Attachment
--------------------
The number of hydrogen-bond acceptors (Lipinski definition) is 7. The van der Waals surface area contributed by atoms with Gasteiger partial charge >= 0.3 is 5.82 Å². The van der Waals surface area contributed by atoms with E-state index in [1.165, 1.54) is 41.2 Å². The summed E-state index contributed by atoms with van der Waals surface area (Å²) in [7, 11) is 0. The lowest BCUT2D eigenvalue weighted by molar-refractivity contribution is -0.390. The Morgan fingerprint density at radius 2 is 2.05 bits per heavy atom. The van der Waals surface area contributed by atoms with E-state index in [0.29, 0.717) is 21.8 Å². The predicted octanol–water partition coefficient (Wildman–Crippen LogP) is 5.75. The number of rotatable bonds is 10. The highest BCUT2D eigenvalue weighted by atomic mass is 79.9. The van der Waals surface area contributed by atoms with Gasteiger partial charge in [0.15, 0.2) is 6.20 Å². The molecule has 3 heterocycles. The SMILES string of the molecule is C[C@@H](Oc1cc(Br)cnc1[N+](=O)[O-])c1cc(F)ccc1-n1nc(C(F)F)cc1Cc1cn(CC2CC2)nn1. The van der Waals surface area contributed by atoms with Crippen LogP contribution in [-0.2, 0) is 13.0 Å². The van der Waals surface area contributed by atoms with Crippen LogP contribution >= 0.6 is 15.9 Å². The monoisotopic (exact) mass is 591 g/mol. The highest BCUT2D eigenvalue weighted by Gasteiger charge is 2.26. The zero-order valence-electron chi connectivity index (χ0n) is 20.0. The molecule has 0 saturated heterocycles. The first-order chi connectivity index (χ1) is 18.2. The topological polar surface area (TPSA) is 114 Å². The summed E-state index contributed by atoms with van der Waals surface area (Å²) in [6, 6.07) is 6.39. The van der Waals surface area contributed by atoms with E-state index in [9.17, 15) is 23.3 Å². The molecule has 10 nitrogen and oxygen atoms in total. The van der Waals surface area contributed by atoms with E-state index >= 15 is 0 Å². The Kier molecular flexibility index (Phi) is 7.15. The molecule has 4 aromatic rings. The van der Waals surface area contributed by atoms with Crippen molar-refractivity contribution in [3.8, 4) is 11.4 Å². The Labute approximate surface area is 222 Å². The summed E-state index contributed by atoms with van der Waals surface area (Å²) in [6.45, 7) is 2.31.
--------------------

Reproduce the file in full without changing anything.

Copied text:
The number of hydrogen-bond acceptors (Lipinski definition) is 7. The van der Waals surface area contributed by atoms with Gasteiger partial charge >= 0.3 is 5.82 Å². The van der Waals surface area contributed by atoms with E-state index in [1.165, 1.54) is 41.2 Å². The summed E-state index contributed by atoms with van der Waals surface area (Å²) in [7, 11) is 0. The lowest BCUT2D eigenvalue weighted by molar-refractivity contribution is -0.390. The Morgan fingerprint density at radius 2 is 2.05 bits per heavy atom. The van der Waals surface area contributed by atoms with E-state index in [0.29, 0.717) is 21.8 Å². The predicted octanol–water partition coefficient (Wildman–Crippen LogP) is 5.75. The number of rotatable bonds is 10. The highest BCUT2D eigenvalue weighted by atomic mass is 79.9. The van der Waals surface area contributed by atoms with Gasteiger partial charge in [0.15, 0.2) is 6.20 Å². The molecule has 3 heterocycles. The SMILES string of the molecule is C[C@@H](Oc1cc(Br)cnc1[N+](=O)[O-])c1cc(F)ccc1-n1nc(C(F)F)cc1Cc1cn(CC2CC2)nn1. The van der Waals surface area contributed by atoms with Crippen LogP contribution in [-0.2, 0) is 13.0 Å². The van der Waals surface area contributed by atoms with Crippen LogP contribution >= 0.6 is 15.9 Å². The monoisotopic (exact) mass is 591 g/mol. The highest BCUT2D eigenvalue weighted by Gasteiger charge is 2.26. The zero-order valence-electron chi connectivity index (χ0n) is 20.0. The molecule has 0 saturated heterocycles. The first-order chi connectivity index (χ1) is 18.2. The topological polar surface area (TPSA) is 114 Å². The summed E-state index contributed by atoms with van der Waals surface area (Å²) in [6, 6.07) is 6.39. The van der Waals surface area contributed by atoms with E-state index in [9.17, 15) is 23.3 Å². The molecule has 10 nitrogen and oxygen atoms in total. The van der Waals surface area contributed by atoms with E-state index >= 15 is 0 Å². The Kier molecular flexibility index (Phi) is 7.15. The molecule has 4 aromatic rings. The van der Waals surface area contributed by atoms with Crippen molar-refractivity contribution in [3.8, 4) is 11.4 Å². The Labute approximate surface area is 222 Å². The summed E-state index contributed by atoms with van der Waals surface area (Å²) in [6.45, 7) is 2.31.